Handicapping the contenders to replace Haaland

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Milan Simonich, The Santa Fe New Mexican
·5 min read
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Mar. 17—Almost anything can happen now that Deb Haaland is a former congresswoman.

Haaland is running the Interior Department, and more than a dozen people are running to replace her in the Albuquerque-based 1st Congressional District.

New Mexico's screwball system of filling the vacancy leaves hundreds of thousands of voters without a voice in choosing the party nominees for a special election.

Instead, a few hundred members of the Democratic and Republican central committees will select the candidates. It's politics at its worst.

Who will carry the day before the small electorate of insiders? I've edited ruthlessly to narrow my handicapping to only those who could end up in Washington.

Democrats

—State Sen. Antoinette Sedillo Lopez ran for the congressional seat in 2018. She finished third in a six-way primary, receiving half as many votes as Haaland.

Sedillo Lopez, a retired law professor, established ties to party insiders in that first congressional campaign. But her two years in the state Senate have been mostly forgettable.

The episode I remember was Sedillo Lopez ejecting a television reporter from a public hearing. Embarrassed senators then changed the rule that had enabled them to oust anyone with a camera. Sedillo Lopez's flub was one of naiveté, but a law professor should have known better.

—State Rep. Melanie Stansbury proved herself to be a terrific campaigner when she defeated a seven-term Republican incumbent in 2018.

Stansbury also has experience in Washington. She worked in the White House Office of Management and Budget and the U.S. Senate Committee on Energy and Natural Resources.

In short, Stansbury is an excellent candidate. But this is the sort of competition where a select group can tell her to wait her turn for higher office.

—State Rep. Georgene Louis looks like the favorite for the nomination. She has a compelling, bootstraps biography.

A member of Acoma Pueblo, she was a teenage mother who became an attorney and a politician. Louis has been a legislator since 2013.

Haaland was one of the first Native American women to win a seat in Congress. Committee members might see Louis as her logical successor.

—Victor Reyes stepped down as Gov. Michelle Lujan Grisham's legislative director to run for the vacant seat in Congress. He previously served as Lujan Grisham's deputy campaign manager.

At 28, Reyes is the youngest candidate in the Democratic field. His camp says he's been the target of ageism, though mostly in an undercurrent.

There was a time when a candidate's experience, or lack of it, could be discussed without complaint. It's still a fair question. Branding it as ageism is a diversionary tactic.

Reyes' staff this week publicly called him "the favored front runner" to win the nomination from the central committee. This claim was almost buried after a 23-year-old Democratic precinct chairman in Albuquerque's Northeast Heights attacked Reyes based on skin color.

"This bro is white," Sheridan Lund wrote on Twitter. "Yet in campaign material claims POC."

Lund deleted the tweet, told me he was ashamed of himself, and issued a written apology. As for Reyes, he called himself "a voice for those who rarely see themselves in the halls of Congress — young people, queer people, people of color."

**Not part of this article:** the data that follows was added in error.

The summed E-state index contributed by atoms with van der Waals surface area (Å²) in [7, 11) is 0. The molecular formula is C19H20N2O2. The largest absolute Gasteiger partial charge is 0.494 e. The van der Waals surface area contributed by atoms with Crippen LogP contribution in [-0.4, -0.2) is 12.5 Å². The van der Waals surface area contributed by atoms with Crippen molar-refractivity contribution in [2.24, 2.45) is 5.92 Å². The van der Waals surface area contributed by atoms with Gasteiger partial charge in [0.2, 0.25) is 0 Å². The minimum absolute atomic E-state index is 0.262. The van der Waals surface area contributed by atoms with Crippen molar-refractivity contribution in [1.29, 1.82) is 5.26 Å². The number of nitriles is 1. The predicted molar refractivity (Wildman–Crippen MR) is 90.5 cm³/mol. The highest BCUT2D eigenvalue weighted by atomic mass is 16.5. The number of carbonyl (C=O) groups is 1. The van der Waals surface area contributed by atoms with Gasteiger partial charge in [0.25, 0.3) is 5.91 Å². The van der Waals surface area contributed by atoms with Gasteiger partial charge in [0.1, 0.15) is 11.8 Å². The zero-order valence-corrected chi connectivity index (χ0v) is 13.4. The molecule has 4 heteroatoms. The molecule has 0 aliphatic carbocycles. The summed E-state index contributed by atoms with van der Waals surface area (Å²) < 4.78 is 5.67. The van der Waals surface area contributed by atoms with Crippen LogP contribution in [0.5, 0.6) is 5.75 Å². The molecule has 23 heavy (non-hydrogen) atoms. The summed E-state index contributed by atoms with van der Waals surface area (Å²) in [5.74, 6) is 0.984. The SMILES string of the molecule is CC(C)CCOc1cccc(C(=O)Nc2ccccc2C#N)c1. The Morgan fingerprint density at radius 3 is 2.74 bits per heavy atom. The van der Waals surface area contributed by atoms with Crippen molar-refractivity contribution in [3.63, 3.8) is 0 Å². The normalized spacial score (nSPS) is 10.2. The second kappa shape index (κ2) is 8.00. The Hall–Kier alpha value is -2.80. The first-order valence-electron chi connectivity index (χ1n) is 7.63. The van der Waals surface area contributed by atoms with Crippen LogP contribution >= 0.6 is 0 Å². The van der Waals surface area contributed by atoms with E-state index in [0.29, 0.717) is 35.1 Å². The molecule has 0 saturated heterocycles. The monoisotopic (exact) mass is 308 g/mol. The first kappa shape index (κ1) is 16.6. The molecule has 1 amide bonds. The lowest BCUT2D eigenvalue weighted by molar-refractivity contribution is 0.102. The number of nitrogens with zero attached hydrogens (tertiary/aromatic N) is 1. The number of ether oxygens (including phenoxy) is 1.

—Trial lawyer Randi McGinn is well-known in New Mexico. Many of her cases could inspire movies.

She opened her congressional campaign by highlighting her representation of the children of a murdered convenience store clerk from Hobbs. The case settled as a jury was about to return a $51 million verdict for McGinn's clients. The amount of the settlement was not revealed.

McGinn didn't do as well as special prosecutor in the murder trial of two Albuquerque police officers who shot a homeless camper. The case ended in a mistrial.

Afterward, McGinn offered to drop the charges against one officer if the other pleaded guilty to conspiracy to commit aggravated battery. The defense rejected her pitch. Both officers went free.

Republicans

This field of contenders is thinner. No Republican has won New Mexico's 1st Congressional District since 2006, and it doesn't look promising this time.

Skin color also is an issue for one of the candidates, Eddy Aragon, who this week accused state Republican Party Chairman Steve Pearce of racism.

Aragon, CEO of the Rock of Talk radio station, also disparaged three-term state Sen. Mark Moores, a new but formidable candidate for the Republican congressional nomination.

"Moores has replaced Jared Vander Dussen as Steve Pearce's vision of what a Republican candidate should look like," Aragon wrote in a statement. "News flash for Steve Pearce: Racism against brown folks won't win in New Mexico."

Aragon's spokesman said Tuesday the candidate had agreed to be interviewed about this claim. Aragon, though, didn't follow through.

Pearce did not respond to a request for an interview.

Moores first won his Senate seat in Albuquerque's Northeast Heights in 2012. He defeated a candidate favored by then-Gov. Susana Martinez in the Republican primary.

Moores followed up by ousting Democratic Sen. Lisa Curtis, an incumbent by appointment. She spent a staggering $346,000 in losing to Moores.

Depending on the Democratic nominee, Moores might have given Republicans a slender chance of winning the congressional seat.

There's plenty of suspense in the Democratic competition. The Republicans favor drama — the kind typical of an organization that's about to implode.

Ringside Seat is an opinion column about people, politics and news. Contact Milan Simonich at msimonich@sfnewmexican.com or 505-986-3080.